On the field trip slips, include a space for parent or community volunteers to accompany the students on the field trip. If possible, provide the volunteers free entrance to the event and encourage bilingual parents to volunteer. Bilingual parents will be a great help in organizing ELLs and helping them understand information shared during the field trip. It is also a good idea to recruit volunteers through phone calls and face-to-face conversations when some parents drop off their children. Bilingual parents may not understand how much their participation will be valued, and they may think there are already enough parents volunteering. A personal invitation to be a volunteer chaperone will be very appreciated and effective.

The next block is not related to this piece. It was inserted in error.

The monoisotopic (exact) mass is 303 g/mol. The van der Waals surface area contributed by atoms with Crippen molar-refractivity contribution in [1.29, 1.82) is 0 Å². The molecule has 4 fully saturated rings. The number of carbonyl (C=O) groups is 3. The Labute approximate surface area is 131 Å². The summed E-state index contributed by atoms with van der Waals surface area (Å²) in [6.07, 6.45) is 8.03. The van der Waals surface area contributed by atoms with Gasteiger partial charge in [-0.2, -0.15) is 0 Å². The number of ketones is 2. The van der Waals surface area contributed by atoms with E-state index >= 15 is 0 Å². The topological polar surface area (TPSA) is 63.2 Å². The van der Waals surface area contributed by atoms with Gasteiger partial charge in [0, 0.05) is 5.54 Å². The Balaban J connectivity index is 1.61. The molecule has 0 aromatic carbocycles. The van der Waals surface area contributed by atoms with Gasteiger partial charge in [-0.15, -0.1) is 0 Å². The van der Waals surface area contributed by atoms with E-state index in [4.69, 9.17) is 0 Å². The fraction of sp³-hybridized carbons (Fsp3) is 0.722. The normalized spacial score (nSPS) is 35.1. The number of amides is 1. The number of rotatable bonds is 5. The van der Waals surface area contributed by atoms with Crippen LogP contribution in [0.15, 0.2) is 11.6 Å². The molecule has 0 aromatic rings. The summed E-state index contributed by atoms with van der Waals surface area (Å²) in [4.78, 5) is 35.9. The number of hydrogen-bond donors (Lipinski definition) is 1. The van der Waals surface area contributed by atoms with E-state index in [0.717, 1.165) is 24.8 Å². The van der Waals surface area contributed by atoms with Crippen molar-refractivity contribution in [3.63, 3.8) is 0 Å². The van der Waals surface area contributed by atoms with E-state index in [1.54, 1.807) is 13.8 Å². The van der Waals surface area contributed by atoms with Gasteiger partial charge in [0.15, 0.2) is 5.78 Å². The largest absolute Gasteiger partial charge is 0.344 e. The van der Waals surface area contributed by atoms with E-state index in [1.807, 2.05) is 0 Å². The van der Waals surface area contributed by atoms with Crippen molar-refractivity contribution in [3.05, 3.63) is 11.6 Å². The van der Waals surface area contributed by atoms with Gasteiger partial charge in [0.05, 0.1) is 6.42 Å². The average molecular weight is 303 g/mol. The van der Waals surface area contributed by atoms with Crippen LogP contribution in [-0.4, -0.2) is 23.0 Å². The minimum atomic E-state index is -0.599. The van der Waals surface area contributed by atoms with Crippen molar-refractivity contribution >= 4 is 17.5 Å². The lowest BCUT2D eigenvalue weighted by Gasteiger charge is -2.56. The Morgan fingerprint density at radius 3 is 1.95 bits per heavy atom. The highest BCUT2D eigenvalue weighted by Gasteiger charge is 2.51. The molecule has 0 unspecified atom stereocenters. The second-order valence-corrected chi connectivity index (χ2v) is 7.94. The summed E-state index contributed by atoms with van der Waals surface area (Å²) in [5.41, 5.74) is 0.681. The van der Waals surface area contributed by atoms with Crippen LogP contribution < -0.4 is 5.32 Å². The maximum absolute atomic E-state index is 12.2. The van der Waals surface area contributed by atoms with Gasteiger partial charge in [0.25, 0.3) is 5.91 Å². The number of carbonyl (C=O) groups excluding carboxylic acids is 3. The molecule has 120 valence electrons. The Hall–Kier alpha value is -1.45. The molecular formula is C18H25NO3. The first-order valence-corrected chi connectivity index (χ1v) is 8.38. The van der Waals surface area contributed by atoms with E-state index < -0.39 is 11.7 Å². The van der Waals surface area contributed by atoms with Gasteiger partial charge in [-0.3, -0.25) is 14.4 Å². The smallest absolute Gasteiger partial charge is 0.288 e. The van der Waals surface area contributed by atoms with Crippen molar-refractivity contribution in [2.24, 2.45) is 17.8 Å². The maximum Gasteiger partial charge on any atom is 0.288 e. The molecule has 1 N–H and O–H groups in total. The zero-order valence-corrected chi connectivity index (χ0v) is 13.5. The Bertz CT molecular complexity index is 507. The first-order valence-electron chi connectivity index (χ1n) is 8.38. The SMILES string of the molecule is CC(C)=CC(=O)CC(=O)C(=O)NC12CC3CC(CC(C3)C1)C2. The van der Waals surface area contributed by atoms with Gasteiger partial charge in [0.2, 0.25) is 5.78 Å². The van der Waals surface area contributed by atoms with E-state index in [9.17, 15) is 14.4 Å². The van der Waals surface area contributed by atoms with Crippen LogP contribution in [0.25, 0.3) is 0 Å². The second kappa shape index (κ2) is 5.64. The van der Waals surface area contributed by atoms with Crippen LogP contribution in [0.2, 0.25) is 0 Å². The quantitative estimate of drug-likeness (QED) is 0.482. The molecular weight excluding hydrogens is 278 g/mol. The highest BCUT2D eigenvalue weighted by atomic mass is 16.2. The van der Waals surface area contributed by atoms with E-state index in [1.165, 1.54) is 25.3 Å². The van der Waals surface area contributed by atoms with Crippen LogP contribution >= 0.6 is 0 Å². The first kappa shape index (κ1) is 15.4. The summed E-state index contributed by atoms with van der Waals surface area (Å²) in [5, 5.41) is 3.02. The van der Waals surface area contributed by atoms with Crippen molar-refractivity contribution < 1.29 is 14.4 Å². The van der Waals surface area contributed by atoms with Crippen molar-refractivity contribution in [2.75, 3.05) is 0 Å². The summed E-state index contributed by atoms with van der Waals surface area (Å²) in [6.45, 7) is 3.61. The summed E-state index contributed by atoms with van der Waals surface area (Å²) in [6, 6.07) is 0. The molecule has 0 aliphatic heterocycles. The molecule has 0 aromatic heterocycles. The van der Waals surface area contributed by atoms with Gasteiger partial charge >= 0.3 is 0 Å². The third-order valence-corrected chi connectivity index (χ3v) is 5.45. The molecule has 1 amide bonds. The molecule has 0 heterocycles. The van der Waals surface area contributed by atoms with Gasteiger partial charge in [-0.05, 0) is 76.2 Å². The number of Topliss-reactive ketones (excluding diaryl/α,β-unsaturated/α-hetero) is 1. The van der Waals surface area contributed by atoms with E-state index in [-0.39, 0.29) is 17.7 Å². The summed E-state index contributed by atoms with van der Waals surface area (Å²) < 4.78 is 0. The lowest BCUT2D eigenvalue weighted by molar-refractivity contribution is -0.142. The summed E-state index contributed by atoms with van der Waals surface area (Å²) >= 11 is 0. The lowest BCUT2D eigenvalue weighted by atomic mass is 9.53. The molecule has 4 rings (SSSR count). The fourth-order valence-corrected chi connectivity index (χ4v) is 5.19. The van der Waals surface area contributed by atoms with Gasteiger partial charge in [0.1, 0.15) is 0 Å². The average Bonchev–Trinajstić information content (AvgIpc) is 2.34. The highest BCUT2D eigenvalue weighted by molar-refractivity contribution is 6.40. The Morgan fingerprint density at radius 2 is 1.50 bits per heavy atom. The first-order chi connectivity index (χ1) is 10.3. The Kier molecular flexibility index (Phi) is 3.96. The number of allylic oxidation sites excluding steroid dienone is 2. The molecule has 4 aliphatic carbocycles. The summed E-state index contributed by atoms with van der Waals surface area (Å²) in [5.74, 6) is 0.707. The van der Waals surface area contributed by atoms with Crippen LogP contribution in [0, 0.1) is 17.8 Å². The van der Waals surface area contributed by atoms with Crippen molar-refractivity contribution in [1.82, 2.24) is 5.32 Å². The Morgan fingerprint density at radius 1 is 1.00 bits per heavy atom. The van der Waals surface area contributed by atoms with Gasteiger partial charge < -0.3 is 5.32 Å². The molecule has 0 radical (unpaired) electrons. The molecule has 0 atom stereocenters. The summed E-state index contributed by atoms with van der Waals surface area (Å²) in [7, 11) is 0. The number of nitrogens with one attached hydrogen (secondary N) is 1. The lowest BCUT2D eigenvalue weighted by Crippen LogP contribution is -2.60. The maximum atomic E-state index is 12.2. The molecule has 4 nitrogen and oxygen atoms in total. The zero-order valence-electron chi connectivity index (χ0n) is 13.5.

Prior to the field trip be sure to go over the agenda for the day, logistics, and specific responsibilities you need the chaperone to cover. For example, tell the chaperone if you want him or her to make announcements in another language during transitions.
Make sure students know what the lunch situation will be. Often students need to bring their own lunch. For ELL students, the teacher should make a special reminder by sending a note home with the child or placing a sticker on their shirt or some method to help them remember. Many school lunch programs also offer box lunches that teachers can bring on the field trip for those students who don’t have a lunch from home. These often need to be ordered in advance so the teacher needs to communicate that clearly to students if it is an option.